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We Women Set Timers For Ourselves…Life Feels Like A ‘Ticking Bomb’!

For most women, marriage snatches the privilege of taking things slow and just living. We are supposed to gather every achievement before time runs out as society does not give us second chances.

If you could go back in time, who would you want to meet, what would you want to do?

As I stumbled upon this question in a book I was reading, my mind wandered to a lot of places. I tried thinking of missed opportunities, long lost friends, lovers, even blood relatives but what I came up with was time itself. If I could go back in time, I would tell women not to worry about the time they are gonna lose in the coming months…. its okay to take a pause as no one can steal your future from you!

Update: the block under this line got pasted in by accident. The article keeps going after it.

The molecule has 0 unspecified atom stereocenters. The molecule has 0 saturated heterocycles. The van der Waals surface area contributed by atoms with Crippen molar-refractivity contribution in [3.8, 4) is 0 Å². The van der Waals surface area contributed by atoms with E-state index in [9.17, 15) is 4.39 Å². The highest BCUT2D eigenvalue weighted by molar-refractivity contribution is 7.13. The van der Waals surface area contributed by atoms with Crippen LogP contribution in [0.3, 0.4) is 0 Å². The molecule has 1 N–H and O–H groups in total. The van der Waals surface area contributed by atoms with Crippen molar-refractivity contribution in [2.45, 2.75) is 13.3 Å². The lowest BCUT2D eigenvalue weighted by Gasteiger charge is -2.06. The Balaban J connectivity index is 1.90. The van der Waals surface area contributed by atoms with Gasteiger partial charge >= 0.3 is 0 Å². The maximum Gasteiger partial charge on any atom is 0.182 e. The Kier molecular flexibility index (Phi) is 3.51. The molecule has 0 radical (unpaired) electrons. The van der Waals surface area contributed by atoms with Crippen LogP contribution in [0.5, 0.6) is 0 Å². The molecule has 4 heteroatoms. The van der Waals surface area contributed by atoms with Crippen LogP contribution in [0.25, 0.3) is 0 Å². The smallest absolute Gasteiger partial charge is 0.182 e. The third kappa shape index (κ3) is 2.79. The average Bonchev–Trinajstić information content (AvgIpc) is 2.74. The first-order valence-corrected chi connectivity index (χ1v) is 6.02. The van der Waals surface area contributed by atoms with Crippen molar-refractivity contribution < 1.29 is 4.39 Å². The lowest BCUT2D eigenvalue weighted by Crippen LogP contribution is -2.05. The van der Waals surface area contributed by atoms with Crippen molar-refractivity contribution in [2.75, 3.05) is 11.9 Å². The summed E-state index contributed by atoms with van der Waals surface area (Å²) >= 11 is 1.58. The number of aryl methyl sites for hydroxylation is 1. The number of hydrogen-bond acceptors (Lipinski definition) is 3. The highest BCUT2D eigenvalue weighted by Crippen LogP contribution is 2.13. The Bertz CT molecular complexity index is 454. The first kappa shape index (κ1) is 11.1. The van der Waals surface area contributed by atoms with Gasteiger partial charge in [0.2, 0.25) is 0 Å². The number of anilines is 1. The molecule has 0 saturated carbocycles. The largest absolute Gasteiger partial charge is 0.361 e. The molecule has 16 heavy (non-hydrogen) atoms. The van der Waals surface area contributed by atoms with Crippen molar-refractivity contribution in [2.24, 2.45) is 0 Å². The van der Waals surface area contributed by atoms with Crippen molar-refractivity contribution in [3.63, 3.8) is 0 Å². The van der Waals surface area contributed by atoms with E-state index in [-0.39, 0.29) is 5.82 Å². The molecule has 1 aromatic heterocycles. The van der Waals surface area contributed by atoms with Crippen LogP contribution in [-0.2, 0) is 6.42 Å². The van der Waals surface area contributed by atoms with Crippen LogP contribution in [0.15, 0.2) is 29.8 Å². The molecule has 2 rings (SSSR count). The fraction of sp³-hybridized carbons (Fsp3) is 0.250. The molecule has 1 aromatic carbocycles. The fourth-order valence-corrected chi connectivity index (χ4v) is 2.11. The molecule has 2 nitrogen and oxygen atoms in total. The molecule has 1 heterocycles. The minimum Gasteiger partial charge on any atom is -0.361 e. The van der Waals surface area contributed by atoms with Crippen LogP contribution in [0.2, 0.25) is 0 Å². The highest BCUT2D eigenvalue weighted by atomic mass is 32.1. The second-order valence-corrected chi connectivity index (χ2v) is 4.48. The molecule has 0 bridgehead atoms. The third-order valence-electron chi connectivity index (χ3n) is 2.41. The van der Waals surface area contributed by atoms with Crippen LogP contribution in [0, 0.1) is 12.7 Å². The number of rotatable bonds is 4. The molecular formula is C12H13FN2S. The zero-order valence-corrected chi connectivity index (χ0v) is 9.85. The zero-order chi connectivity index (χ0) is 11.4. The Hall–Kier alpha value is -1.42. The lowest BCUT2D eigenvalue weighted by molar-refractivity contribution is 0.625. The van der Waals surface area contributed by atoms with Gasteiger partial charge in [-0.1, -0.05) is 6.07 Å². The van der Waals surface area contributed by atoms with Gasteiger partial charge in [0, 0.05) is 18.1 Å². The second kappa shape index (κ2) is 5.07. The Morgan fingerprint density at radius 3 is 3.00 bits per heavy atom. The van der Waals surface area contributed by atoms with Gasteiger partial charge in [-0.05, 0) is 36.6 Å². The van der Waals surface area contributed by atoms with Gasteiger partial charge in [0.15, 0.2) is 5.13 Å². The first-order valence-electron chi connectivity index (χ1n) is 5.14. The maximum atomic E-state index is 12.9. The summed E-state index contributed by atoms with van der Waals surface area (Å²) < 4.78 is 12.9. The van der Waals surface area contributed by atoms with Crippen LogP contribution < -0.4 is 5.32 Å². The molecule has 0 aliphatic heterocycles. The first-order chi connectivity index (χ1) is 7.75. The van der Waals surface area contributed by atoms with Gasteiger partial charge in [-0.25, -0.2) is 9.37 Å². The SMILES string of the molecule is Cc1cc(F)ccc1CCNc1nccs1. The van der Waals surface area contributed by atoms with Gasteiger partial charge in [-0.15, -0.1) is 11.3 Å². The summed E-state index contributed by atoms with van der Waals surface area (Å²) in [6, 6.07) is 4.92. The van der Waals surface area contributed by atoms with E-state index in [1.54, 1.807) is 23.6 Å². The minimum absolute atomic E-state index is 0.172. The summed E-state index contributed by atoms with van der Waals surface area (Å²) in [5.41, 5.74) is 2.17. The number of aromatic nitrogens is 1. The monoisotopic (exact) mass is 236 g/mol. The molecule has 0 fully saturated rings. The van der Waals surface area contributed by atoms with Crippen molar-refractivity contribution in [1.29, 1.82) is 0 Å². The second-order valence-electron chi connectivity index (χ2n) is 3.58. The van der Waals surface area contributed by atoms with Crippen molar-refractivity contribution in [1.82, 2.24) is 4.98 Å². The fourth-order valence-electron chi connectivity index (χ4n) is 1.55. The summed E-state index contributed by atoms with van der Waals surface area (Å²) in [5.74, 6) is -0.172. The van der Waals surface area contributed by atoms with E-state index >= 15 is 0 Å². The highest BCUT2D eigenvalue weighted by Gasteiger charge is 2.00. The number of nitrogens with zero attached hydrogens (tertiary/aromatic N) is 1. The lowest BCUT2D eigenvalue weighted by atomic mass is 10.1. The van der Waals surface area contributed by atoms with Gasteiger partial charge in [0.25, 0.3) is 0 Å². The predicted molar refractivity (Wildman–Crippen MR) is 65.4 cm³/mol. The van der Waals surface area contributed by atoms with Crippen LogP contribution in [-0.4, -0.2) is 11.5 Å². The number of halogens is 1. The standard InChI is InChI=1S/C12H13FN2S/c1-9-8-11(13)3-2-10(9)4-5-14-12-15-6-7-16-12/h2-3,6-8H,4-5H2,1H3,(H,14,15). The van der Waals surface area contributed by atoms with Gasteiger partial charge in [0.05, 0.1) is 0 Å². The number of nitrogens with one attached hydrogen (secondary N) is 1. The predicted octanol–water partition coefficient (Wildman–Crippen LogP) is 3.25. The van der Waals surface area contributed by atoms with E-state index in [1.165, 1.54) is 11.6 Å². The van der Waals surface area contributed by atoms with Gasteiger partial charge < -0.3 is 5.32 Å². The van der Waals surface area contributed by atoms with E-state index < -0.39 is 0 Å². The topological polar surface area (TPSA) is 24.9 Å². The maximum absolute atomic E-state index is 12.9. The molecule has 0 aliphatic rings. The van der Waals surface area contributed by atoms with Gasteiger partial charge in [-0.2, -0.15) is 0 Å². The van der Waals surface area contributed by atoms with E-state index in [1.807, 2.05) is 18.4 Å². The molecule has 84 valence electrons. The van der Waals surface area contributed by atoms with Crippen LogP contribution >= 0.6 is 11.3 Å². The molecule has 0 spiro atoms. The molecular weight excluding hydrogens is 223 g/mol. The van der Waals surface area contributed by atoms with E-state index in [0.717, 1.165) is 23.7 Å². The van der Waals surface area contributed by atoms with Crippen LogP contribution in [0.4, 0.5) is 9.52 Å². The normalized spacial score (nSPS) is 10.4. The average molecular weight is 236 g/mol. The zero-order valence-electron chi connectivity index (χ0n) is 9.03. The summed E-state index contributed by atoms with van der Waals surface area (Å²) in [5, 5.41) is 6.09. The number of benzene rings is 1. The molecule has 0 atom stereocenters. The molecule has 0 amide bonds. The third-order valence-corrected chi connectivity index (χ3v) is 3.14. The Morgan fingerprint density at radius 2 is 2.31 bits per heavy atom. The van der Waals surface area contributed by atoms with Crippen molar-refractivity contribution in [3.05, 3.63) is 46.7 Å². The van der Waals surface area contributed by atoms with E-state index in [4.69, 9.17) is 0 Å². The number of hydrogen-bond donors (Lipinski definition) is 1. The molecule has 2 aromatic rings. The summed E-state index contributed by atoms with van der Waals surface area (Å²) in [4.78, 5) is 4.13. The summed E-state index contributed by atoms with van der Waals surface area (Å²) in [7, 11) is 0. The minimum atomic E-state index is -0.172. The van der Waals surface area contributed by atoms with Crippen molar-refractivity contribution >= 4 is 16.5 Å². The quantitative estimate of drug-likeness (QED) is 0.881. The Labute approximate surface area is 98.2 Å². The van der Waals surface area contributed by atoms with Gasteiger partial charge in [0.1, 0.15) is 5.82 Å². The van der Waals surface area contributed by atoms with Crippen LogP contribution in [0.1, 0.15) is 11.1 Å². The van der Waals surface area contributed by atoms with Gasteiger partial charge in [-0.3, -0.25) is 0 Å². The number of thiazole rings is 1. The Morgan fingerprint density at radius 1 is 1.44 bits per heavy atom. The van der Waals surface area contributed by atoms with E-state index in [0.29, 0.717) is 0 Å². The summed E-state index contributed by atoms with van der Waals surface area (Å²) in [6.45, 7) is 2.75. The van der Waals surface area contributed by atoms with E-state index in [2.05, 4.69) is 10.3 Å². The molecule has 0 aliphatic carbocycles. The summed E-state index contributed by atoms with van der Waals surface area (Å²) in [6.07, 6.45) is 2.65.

Although this pandemic has made us lose irreplaceable things, what I regret losing the most is ‘time’

For an introvert like me, whose only connection to the outside world had been her university, the pandemic did more than just confine me to the four walls of my house, it trapped me into the person I was. 

If I had the opportunity to turn back time and go to a place, I would go back no further than two years aka the few months I had spent in the outside world as an adult hungry for knowledge and success, a freshman at university with big dreams up her sleeves. Back there I would cherish everything I was learning and speed the process of growth so that I can make up for the things I would lose in the coming time.